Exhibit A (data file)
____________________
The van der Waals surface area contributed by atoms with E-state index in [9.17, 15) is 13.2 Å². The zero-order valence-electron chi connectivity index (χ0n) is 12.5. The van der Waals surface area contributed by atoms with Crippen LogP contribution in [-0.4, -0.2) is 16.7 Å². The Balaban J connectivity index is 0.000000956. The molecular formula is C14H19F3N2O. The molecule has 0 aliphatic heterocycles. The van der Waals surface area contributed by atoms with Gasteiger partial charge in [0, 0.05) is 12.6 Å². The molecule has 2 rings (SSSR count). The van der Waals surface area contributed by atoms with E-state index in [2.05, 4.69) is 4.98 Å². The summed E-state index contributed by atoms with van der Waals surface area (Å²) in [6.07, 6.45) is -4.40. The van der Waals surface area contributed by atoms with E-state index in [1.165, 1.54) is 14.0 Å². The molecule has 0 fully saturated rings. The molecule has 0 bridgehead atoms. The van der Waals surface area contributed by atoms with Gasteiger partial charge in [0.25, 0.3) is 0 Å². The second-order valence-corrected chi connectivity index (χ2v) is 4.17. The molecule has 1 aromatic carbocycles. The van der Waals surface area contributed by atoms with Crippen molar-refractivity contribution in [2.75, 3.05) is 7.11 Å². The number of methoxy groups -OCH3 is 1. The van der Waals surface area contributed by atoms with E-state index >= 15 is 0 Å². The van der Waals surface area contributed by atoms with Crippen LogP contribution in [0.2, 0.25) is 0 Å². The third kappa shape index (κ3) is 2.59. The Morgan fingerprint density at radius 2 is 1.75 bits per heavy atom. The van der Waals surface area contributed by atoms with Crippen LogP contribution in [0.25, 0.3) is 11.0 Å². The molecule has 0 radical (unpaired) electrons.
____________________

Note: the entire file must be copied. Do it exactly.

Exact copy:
The van der Waals surface area contributed by atoms with E-state index in [9.17, 15) is 13.2 Å². The zero-order valence-electron chi connectivity index (χ0n) is 12.5. The van der Waals surface area contributed by atoms with Crippen LogP contribution in [-0.4, -0.2) is 16.7 Å². The Balaban J connectivity index is 0.000000956. The molecular formula is C14H19F3N2O. The molecule has 0 aliphatic heterocycles. The van der Waals surface area contributed by atoms with Gasteiger partial charge in [0, 0.05) is 12.6 Å². The molecule has 2 rings (SSSR count). The van der Waals surface area contributed by atoms with E-state index in [2.05, 4.69) is 4.98 Å². The summed E-state index contributed by atoms with van der Waals surface area (Å²) in [6.07, 6.45) is -4.40. The van der Waals surface area contributed by atoms with E-state index in [1.165, 1.54) is 14.0 Å². The molecule has 0 fully saturated rings. The molecule has 0 bridgehead atoms. The van der Waals surface area contributed by atoms with Gasteiger partial charge in [0.25, 0.3) is 0 Å². The second-order valence-corrected chi connectivity index (χ2v) is 4.17. The molecule has 1 aromatic carbocycles. The van der Waals surface area contributed by atoms with Crippen molar-refractivity contribution in [2.75, 3.05) is 7.11 Å². The number of methoxy groups -OCH3 is 1. The van der Waals surface area contributed by atoms with E-state index >= 15 is 0 Å². The van der Waals surface area contributed by atoms with Crippen LogP contribution in [0.2, 0.25) is 0 Å². The third kappa shape index (κ3) is 2.59. The Morgan fingerprint density at radius 2 is 1.75 bits per heavy atom. The van der Waals surface area contributed by atoms with Crippen LogP contribution in [0.25, 0.3) is 11.0 Å². The molecule has 0 radical (unpaired) electrons.